Potentially suggestive text messages from the mobile phone of slain off-duty Norfolk officer Victor Decker will be allowed as evidence, according to an agreement presented to a judge Tuesday.
The stipulation came in what was likely the final pre-trial hearing for Kareem H. Turner, one of two men accused of robbing and killing Decker outside an Oceana go-go bar in 2010.
Turner’s trial is scheduled to start Monday. Defense attorneys will also be able to use recorded jail phone calls among the several inmates who are cooperating with prosecutors. Those inmates have testified they either saw part of the crime, or heard one of the defendants confess in jail. Most have said they’re trading their testimony for possible breaks on sentences. Defense attorneys believe the inmates are lying to help themselves, and that’s why they were interested in the phone records.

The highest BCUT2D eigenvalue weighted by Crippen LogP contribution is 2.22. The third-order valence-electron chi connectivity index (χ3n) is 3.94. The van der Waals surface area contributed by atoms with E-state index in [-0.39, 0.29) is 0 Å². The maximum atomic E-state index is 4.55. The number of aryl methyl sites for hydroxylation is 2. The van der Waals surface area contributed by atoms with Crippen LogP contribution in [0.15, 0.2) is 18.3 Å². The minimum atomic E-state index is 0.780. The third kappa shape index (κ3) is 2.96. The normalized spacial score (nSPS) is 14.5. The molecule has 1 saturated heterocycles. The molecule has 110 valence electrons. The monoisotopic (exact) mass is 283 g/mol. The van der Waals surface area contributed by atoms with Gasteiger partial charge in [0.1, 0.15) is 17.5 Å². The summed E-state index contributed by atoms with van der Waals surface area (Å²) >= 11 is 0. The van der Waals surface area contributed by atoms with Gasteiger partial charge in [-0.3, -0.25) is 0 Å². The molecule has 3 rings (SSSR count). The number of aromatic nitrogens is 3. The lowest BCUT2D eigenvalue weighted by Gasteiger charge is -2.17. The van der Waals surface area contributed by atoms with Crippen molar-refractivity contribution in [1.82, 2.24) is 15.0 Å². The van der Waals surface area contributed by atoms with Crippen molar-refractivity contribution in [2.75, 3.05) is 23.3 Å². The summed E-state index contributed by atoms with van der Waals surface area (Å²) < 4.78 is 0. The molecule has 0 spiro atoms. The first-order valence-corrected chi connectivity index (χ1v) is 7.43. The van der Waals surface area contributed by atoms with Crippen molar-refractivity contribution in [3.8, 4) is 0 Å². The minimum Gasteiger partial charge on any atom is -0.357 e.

Lawyers for co-defendant Raymond Lewis Perry have already said in court the officer was repeatedly unfaithful to his wife, and cheated on her the day he was murdered.
Defense attorneys believe his personal life – perhaps documented in phone records — is a more likely motive for murder.
Police and prosecutors say Turner and Perry robbed Decker and shot him once in the head. After the murder case was idle two years, police announced the charges against Perry first, and later, against Turner. In all evidentiary hearings so far, prosecutors have relied solely on the jailhouse snitches. Defense attorneys say police have no murder weapon, DNA, fingerprints or eyewitnesses to the shooting.